The diagnosis of metabolic syndrome was made when more than 3 of the following risk factors were present: waist circumference, >80 cm; systolic blood pressure, 130 mmHg; or diastolic blood pressure, 85 mmHg; and levels of fasting glucose, 110 mg/dL; fasting triglycerides, 150 mg/dL; and high-density lipoprotein (HDL)-cholesterol, <50 mg/dL, according to the National Cholesterol Education Program Adult Treatment Panel III (ATP III) criteria12).
This study was approved by the Institutional Review Board of Ewha Womans University, Mokdong Hospital. Informed consent was obtained from a legal guardian of each subject less than 18 years old.
Data analyses were performed using SPSS ver. 16.0 (SPSS Inc., Chicago, IL, USA). All data were expressed as the mean±standard deviation. All P-values were two-tailed, and statistical significance was defined as P<0.05.


1. PCOS characteristics and anthropometric measurements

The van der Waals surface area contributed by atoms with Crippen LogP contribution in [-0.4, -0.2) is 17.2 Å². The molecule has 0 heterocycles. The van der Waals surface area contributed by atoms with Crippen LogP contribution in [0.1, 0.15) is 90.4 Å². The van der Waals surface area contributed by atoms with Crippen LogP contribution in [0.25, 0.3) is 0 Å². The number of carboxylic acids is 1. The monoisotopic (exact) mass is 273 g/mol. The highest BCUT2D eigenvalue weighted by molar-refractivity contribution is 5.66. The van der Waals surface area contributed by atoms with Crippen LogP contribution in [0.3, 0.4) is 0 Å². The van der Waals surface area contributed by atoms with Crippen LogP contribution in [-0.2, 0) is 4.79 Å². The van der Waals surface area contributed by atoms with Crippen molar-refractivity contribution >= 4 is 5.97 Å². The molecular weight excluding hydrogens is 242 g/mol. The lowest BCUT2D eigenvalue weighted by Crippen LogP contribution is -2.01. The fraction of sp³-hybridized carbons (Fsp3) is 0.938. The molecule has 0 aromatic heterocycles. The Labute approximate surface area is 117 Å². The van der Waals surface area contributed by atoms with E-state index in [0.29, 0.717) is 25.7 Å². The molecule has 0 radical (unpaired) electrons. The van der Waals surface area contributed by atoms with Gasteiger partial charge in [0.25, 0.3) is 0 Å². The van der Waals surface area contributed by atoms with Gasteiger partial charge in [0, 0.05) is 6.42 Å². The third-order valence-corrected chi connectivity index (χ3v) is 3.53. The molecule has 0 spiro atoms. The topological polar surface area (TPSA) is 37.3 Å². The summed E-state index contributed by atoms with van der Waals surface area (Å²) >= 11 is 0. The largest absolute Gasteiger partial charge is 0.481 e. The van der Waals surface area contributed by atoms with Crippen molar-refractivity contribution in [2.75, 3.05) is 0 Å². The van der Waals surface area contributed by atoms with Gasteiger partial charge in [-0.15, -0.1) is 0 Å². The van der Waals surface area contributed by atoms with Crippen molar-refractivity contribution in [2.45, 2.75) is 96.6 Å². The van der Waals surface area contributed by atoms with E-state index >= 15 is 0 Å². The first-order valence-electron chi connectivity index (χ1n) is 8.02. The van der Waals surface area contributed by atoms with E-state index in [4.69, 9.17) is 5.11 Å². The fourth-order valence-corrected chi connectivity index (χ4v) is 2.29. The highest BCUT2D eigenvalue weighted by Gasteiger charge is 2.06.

The frequency of menstruation was 5.3±2.4 times per year in the PCOS group and 10.0±0 times per year in the control group. The mean Ferriman-Gallwey score was 1.78±2.9 in the PCOS group and 0.8±1.3 in the control group. The testosterone level was significantly higher in the PCOS group than in the control group. The incidence rate of polycystic ovary in the PCOS group was 75.5%. There was no significant difference in birth weight, age at menarche, BMI, fat mass, and fat percent between the PCOS and control groups (Table 1). There were no significant differences in weight, height, BMI, waist circumference, systolic and diastolic blood pressures, fat mass, and fat percentage between PCOS and control groups in each of their corresponding lean, overweight/obese groups (Table 2).